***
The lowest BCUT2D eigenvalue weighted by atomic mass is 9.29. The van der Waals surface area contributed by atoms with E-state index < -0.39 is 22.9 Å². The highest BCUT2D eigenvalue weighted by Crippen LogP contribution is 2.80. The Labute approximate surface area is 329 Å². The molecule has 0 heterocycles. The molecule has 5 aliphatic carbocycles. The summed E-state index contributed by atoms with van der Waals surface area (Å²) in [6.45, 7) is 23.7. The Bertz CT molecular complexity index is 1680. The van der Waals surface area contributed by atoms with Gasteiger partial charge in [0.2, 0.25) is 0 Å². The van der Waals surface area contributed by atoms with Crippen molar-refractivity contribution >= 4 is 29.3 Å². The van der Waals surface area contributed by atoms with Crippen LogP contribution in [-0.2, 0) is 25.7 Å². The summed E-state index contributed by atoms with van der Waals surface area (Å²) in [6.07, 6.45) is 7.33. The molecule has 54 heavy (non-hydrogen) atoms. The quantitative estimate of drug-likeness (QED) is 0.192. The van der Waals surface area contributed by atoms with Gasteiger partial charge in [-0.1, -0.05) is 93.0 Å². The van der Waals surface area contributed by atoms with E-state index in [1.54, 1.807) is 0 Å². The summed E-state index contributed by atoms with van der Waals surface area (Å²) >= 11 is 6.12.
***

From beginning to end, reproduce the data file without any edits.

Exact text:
The lowest BCUT2D eigenvalue weighted by atomic mass is 9.29. The van der Waals surface area contributed by atoms with E-state index < -0.39 is 22.9 Å². The highest BCUT2D eigenvalue weighted by Crippen LogP contribution is 2.80. The Labute approximate surface area is 329 Å². The molecule has 0 heterocycles. The molecule has 5 aliphatic carbocycles. The summed E-state index contributed by atoms with van der Waals surface area (Å²) in [6.45, 7) is 23.7. The Bertz CT molecular complexity index is 1680. The van der Waals surface area contributed by atoms with Gasteiger partial charge in [0.2, 0.25) is 0 Å². The van der Waals surface area contributed by atoms with Crippen molar-refractivity contribution >= 4 is 29.3 Å². The van der Waals surface area contributed by atoms with Crippen LogP contribution in [-0.2, 0) is 25.7 Å². The summed E-state index contributed by atoms with van der Waals surface area (Å²) in [6.07, 6.45) is 7.33. The molecule has 54 heavy (non-hydrogen) atoms. The quantitative estimate of drug-likeness (QED) is 0.192. The van der Waals surface area contributed by atoms with Gasteiger partial charge in [-0.1, -0.05) is 93.0 Å². The van der Waals surface area contributed by atoms with E-state index in [1.54, 1.807) is 0 Å². The summed E-state index contributed by atoms with van der Waals surface area (Å²) >= 11 is 6.12.